• P60. The third component of NVC is the acknowledgment of the needs behind our feelings. What others say and do may be the stimulus for, but never the cause of, our feelings. When someone communicates negatively, we have four options as to how to receive the message: (1) blame ourselves, (2) blame others, (3) sense our own feelings and needs, (4) sense the feelings and needs hidden in the other person's negative message. Judgments, criticisms, diagnoses, and interpretations of others are all alienated expressions of our own needs and values. When others hear criticism, they tend to invest their energy in self-defense or counterattack. The more directly we can connect our feelings to our needs; the easier it is for others to respond compassionately. In a world where we are often harshly judged for identifying and revealing our needs, doing so can be very frightening, especially for women who are socialized to ignore their own needs while caring for others. In the course of developing emotional responsibility, most of us experience three stages: (1) "emotional slavery"—believing ourselves responsible for the feelings of others, (2) "the obnoxious stage"—in which we refuse to admit caring what anyone else feels or needs, and (3) "emotional liberation"—in which we accept full responsibility for our own feelings but not the feelings of others while being aware that we can never meet our own needs at the expense of others.

  • P78. I then addressed the man who had initiated the discussion: "Can you tell me, when you brought up the newspaper article, what response you were wanting from the group?" "I thought it was interesting," he replied; I explained that I was asking what response he wanted from the group rather than what he thought about the article. He pondered awhile and then conceded, "I'm not sure what I wanted." And that's why, I believe, twenty minutes of the group's valuable time had been squandered on fruitless discourse. When we address a group without being clear about what we want back, an unproductive discussion will often follow. However, if even one member of a group is conscious of the importance of clearly requesting the response that is desired, he or she can extend this consciousness to the group. For example, when this particular speaker didn't define what response he wanted, a member of the group might have said, "I'm confused about how you'd like us to respond to your story. Would you be willing to say what response you'd like from us?" Such interventions can prevent the waste of precisely group time. Conversations often drag on and on, fulfilling no one's needs because it is unclear whether the initiator of the conversation has gotten what she or he wanted.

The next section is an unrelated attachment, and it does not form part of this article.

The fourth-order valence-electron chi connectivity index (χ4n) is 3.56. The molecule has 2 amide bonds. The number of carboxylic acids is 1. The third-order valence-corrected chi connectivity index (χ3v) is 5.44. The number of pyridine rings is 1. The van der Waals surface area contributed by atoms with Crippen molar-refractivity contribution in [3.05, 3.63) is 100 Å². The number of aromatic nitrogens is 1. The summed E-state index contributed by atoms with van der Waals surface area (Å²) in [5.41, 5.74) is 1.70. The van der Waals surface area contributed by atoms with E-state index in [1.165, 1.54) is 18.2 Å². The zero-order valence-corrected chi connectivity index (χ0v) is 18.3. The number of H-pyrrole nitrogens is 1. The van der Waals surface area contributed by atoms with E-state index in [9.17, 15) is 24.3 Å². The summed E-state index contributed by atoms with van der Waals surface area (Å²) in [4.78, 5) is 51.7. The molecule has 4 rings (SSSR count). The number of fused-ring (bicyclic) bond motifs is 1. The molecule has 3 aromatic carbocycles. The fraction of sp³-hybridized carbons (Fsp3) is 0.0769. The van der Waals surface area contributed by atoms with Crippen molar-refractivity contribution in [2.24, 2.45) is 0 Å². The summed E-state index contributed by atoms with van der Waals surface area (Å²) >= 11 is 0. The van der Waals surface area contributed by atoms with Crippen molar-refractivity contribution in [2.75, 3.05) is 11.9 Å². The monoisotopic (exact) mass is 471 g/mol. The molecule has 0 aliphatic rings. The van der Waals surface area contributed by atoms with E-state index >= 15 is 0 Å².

• P85. The fourth component of NVC addresses the question of what we would like to request of each other to enrich each of our lives. We try to avoid vague, abstract, or ambiguous phrasing and remember to use positive action language by stating what we are requesting rather than what we are not. Each time we speak, the clearer we are about what we want back, the more likely we are to get it. Since the message we send is not always the message that's received, we need to learn how to find out if our message has been accurately heard. Especially when we are expressing ourselves in a group, we need to be clear about the nature of the response we are wanting. Otherwise, we may be initiating unproductive conversations that waste considerable group time.